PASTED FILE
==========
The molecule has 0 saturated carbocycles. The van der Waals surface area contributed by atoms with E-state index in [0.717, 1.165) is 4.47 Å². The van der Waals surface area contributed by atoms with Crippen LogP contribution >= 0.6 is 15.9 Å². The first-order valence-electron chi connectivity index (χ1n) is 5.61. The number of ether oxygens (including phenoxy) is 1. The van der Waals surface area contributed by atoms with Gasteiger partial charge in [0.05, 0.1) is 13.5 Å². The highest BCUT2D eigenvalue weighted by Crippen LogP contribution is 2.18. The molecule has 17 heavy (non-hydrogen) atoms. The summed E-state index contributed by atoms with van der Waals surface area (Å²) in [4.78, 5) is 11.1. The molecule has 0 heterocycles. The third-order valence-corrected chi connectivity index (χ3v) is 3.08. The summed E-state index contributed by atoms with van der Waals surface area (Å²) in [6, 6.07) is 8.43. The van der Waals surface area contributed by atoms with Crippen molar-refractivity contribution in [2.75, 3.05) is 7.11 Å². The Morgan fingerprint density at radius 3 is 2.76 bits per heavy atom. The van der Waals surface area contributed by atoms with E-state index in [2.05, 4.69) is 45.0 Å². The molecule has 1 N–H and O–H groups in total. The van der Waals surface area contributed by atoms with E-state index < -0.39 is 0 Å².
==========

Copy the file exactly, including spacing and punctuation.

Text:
The molecule has 0 saturated carbocycles. The van der Waals surface area contributed by atoms with E-state index in [0.717, 1.165) is 4.47 Å². The van der Waals surface area contributed by atoms with Crippen LogP contribution >= 0.6 is 15.9 Å². The first-order valence-electron chi connectivity index (χ1n) is 5.61. The number of ether oxygens (including phenoxy) is 1. The van der Waals surface area contributed by atoms with Gasteiger partial charge in [0.05, 0.1) is 13.5 Å². The highest BCUT2D eigenvalue weighted by Crippen LogP contribution is 2.18. The molecule has 17 heavy (non-hydrogen) atoms. The summed E-state index contributed by atoms with van der Waals surface area (Å²) in [4.78, 5) is 11.1. The molecule has 0 heterocycles. The third-order valence-corrected chi connectivity index (χ3v) is 3.08. The summed E-state index contributed by atoms with van der Waals surface area (Å²) in [6, 6.07) is 8.43. The van der Waals surface area contributed by atoms with Crippen molar-refractivity contribution in [2.75, 3.05) is 7.11 Å². The Morgan fingerprint density at radius 3 is 2.76 bits per heavy atom. The van der Waals surface area contributed by atoms with E-state index in [2.05, 4.69) is 45.0 Å². The molecule has 1 N–H and O–H groups in total. The van der Waals surface area contributed by atoms with E-state index < -0.39 is 0 Å².